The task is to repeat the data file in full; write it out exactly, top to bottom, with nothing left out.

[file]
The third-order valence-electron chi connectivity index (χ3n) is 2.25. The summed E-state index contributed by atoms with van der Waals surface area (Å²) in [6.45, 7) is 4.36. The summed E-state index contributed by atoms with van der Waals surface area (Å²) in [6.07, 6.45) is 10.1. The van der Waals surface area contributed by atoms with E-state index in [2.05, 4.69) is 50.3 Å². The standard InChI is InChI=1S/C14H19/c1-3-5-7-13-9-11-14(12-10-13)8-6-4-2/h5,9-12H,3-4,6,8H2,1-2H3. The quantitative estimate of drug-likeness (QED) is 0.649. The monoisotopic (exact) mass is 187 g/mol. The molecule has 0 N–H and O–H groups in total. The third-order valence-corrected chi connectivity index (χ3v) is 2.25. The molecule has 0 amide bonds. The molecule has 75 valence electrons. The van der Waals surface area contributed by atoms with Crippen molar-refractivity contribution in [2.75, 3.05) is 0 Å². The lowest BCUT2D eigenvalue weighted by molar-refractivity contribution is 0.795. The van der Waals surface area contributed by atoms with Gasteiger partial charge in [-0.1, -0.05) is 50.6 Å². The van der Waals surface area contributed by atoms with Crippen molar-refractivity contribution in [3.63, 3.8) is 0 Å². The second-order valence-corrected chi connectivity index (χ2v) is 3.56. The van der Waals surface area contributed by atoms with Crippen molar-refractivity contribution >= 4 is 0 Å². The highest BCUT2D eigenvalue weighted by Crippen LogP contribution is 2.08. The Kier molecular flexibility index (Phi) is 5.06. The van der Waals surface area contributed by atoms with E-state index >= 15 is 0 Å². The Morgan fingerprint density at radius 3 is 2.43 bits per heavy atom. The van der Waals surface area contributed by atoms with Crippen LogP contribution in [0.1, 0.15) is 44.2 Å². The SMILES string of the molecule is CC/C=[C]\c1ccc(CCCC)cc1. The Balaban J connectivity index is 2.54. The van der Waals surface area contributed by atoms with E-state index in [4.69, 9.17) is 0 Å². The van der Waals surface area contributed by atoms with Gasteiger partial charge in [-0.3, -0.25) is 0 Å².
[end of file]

The third-order valence-electron chi connectivity index (χ3n) is 2.25. The summed E-state index contributed by atoms with van der Waals surface area (Å²) in [6.45, 7) is 4.36. The summed E-state index contributed by atoms with van der Waals surface area (Å²) in [6.07, 6.45) is 10.1. The van der Waals surface area contributed by atoms with E-state index in [2.05, 4.69) is 50.3 Å². The standard InChI is InChI=1S/C14H19/c1-3-5-7-13-9-11-14(12-10-13)8-6-4-2/h5,9-12H,3-4,6,8H2,1-2H3. The quantitative estimate of drug-likeness (QED) is 0.649. The monoisotopic (exact) mass is 187 g/mol. The molecule has 0 N–H and O–H groups in total. The third-order valence-corrected chi connectivity index (χ3v) is 2.25. The molecule has 0 amide bonds. The molecule has 75 valence electrons. The van der Waals surface area contributed by atoms with Crippen molar-refractivity contribution in [2.75, 3.05) is 0 Å². The lowest BCUT2D eigenvalue weighted by molar-refractivity contribution is 0.795. The van der Waals surface area contributed by atoms with Gasteiger partial charge in [-0.1, -0.05) is 50.6 Å². The van der Waals surface area contributed by atoms with Crippen molar-refractivity contribution in [3.63, 3.8) is 0 Å². The second-order valence-corrected chi connectivity index (χ2v) is 3.56. The van der Waals surface area contributed by atoms with Crippen molar-refractivity contribution >= 4 is 0 Å². The highest BCUT2D eigenvalue weighted by Crippen LogP contribution is 2.08. The Kier molecular flexibility index (Phi) is 5.06. The van der Waals surface area contributed by atoms with E-state index >= 15 is 0 Å². The Morgan fingerprint density at radius 3 is 2.43 bits per heavy atom. The van der Waals surface area contributed by atoms with Crippen LogP contribution in [0.1, 0.15) is 44.2 Å². The SMILES string of the molecule is CC/C=[C]\c1ccc(CCCC)cc1. The Balaban J connectivity index is 2.54. The van der Waals surface area contributed by atoms with E-state index in [4.69, 9.17) is 0 Å². The van der Waals surface area contributed by atoms with Gasteiger partial charge in [-0.3, -0.25) is 0 Å².